No, the military hasn’t recorded a 500% increase in HIV cases
CLAIM: The U.S. military has recorded a 500% increase in new HIV infections since COVID-19 vaccines were introduced.
AP’S ASSESSMENT: False. The U.S. military has not recorded any such increase. New HIV diagnoses among military members increased slightly from 237 in 2020 to 309 in 2021, then fell to 124 new infections recorded in 2022, according to figures from the U.S. Department of Defense. That’s a peak increase of 30% from 2020 to 2021, when COVID-19 vaccines were first introduced, and a decrease of nearly 60% from 2021 to 2022 when the rollout was well underway.
THE FACTS: Conservative commentators are claiming that rates of HIV in the military have skyrocketed since COVID-19 vaccines were rolled out, baselessly linking the two together to sow suspicion about the shot.
“The Armed Forces of the United States recorded a five hundred percent (500%) increase in AIDS after administering the COVID-19 Vaccine to US Troops. The COVID-19 Vaccine is implicated,” wrote Hal Turner, a right-wing radio host, on his website last week in a post titled “Vaccine-Induced AIDS” - Military Records 500% Increase in HIV after COVID-19 Vax.”
Turner gave no evidence for his claims, nor did he point to specific data to support that percentage. He did not respond to a request for comment. The claim was also repeated in a tweet that was shared more than 7,000 times.
But figures from the Defense Department and the Congressional Research Service show that the 500% figure is massively exaggerated. Further, medical experts have repeatedly emphasized that COVID-19 vaccination has not been linked to developing HIV, or acquired immunodeficiency syndrome, which is caused by HIV. Nor does a condition called “VAIDS” — vaccine acquired immunodeficiency syndrome — exist.
A total of 1,581 service members, including those in the National Guard and Reserves have been diagnosed with HIV infections since 2017, said Cmdr. Nicole Schwegman, a spokesperson for the Office of the Secretary of Defense.
Data from an independent legal firm that represented service members with HIV in a 2022 lawsuit has also cited similar numbers, estimating that approximately 2,000 service members had HIV.
According to Defense Department figures provided to The Associated Press, 317 service members were diagnosed with HIV in 2017; 280 in 2018; 314 in 2019; 237 in 2020; 309 in 2021; and 124 in 2022. The average number of new cases per year over that 6-year period is about 264.
These rates are consistent with figures that were cited in a 2019 Congressional Research Service report on HIV/AIDS in the military. That report cited estimates from the Armed Forces Health Surveillance Center showing that approximately 350 service members are diagnosed with HIV annually.
COVID-19 vaccinations first became available to the public in December 2020. In 2021, 72 more cases of HIV were diagnosed compared to 2020, constituting a 30% increase — but nowhere near the 500% claimed. And in 2022, when the vaccine rollout was well underway, 185 fewer new HIV cases were diagnosed, marking a 60% drop from 2021.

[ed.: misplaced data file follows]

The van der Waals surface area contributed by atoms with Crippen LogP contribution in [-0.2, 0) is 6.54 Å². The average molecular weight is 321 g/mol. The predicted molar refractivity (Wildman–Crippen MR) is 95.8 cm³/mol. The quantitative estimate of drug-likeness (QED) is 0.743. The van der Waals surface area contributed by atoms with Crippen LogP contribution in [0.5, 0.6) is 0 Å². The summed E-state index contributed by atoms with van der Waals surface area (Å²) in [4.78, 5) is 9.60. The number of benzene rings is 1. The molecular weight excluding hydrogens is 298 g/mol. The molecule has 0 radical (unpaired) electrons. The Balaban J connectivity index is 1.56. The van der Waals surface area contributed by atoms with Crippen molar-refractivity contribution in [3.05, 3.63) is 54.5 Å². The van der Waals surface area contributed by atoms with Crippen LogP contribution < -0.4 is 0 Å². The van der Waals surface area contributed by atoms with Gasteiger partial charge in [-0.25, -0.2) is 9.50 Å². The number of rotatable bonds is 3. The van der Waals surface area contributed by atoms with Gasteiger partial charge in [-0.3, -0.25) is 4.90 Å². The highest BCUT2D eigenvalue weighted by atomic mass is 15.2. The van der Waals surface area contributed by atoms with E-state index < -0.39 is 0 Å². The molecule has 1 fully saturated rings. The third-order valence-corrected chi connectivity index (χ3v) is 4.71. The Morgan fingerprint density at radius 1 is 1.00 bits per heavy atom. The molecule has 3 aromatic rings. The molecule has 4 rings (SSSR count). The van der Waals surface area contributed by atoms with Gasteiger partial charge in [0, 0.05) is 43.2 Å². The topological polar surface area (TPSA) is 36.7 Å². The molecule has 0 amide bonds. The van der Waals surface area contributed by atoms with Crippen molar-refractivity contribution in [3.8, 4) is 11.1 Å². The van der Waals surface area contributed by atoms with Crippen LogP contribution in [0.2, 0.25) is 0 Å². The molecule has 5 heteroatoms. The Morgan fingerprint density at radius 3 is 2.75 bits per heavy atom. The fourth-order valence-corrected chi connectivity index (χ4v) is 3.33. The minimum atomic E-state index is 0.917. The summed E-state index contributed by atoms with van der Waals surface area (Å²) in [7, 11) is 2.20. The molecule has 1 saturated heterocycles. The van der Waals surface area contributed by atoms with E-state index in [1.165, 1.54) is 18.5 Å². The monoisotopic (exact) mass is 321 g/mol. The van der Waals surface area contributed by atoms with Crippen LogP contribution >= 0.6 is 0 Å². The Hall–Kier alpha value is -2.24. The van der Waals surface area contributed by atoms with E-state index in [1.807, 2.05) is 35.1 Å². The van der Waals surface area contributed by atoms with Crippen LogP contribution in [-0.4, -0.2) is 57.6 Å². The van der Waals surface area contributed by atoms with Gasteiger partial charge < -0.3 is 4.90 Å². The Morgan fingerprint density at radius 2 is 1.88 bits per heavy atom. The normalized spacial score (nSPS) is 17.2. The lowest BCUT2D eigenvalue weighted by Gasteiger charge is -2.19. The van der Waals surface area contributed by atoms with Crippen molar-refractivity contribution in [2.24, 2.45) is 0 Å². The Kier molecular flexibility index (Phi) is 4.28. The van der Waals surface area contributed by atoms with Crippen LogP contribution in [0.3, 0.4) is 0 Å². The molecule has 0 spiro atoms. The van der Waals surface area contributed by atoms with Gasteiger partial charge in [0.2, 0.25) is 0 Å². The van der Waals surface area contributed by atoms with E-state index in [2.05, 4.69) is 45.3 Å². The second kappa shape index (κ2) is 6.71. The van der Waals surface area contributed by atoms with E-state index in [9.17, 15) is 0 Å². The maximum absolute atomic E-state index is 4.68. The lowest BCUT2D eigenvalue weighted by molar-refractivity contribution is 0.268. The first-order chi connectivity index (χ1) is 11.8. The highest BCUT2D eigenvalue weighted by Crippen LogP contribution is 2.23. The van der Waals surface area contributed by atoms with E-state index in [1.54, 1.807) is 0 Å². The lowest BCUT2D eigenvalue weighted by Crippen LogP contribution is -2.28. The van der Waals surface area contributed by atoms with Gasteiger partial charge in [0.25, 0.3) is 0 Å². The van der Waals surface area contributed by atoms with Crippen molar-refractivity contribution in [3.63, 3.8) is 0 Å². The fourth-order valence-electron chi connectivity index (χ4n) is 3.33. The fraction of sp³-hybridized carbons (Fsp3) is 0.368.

Though Turner did not give the source of his data, it matches claims spread about other illnesses purportedly linked to COVID-19 vaccination among military members that have been shared in the past.
In those cases, the numbers stemmed from what the bloggers and social media users said was “leaked” data from Defense Medical Epidemiology Database, or DMED, an internal database that documents military and medical experiences of service members throughout their careers. It is only accessible by military medical providers, epidemiologists, medical researchers, safety officers or medical operations and clinical support staff.
However, Schwegman told the AP that the claims citing this database were flawed due to an error in the data for the years 2016 to 2020.
The Defense Health Agency’s Armed Forces Surveillance Division reviewed the data in the system, comparing it to the source data, and found that the total number of medical diagnoses from 2016 to 2020 that were accessible in DMED “represented only a small fraction of actual medical diagnoses for those years,” said Schwegman.
In contrast, the total number of medical diagnoses for the year 2021 were accurate, which temporarily made it appear that there was a disproportionate increase in many medical conditions between the 2016 to 2020 figures and the ones reported in 2021.
“Comparison of 2021 to 2016-2020 resulted in the appearance of significant increased occurrence of all medical diagnoses in 2021 because of the under reported data for 2016-2020,” Schwegman wrote in a statement.
She said that the Armed Forces Surveillance Division has since corrected “the root-cause of the data corruption and it has been restored to full functionality.”
Overall, there is no evidence that the COVID-19 vaccines cause any kind of immune deficiency condition, let alone AIDS, multiple experts have told the AP in the past. Nor is there evidence that the COVID-19 vaccines damage the immune system.
This is part of AP’s effort to address widely shared misinformation, including work with outside companies and organizations to add factual context to misleading content that is circulating online. Learn more about fact-checking at AP.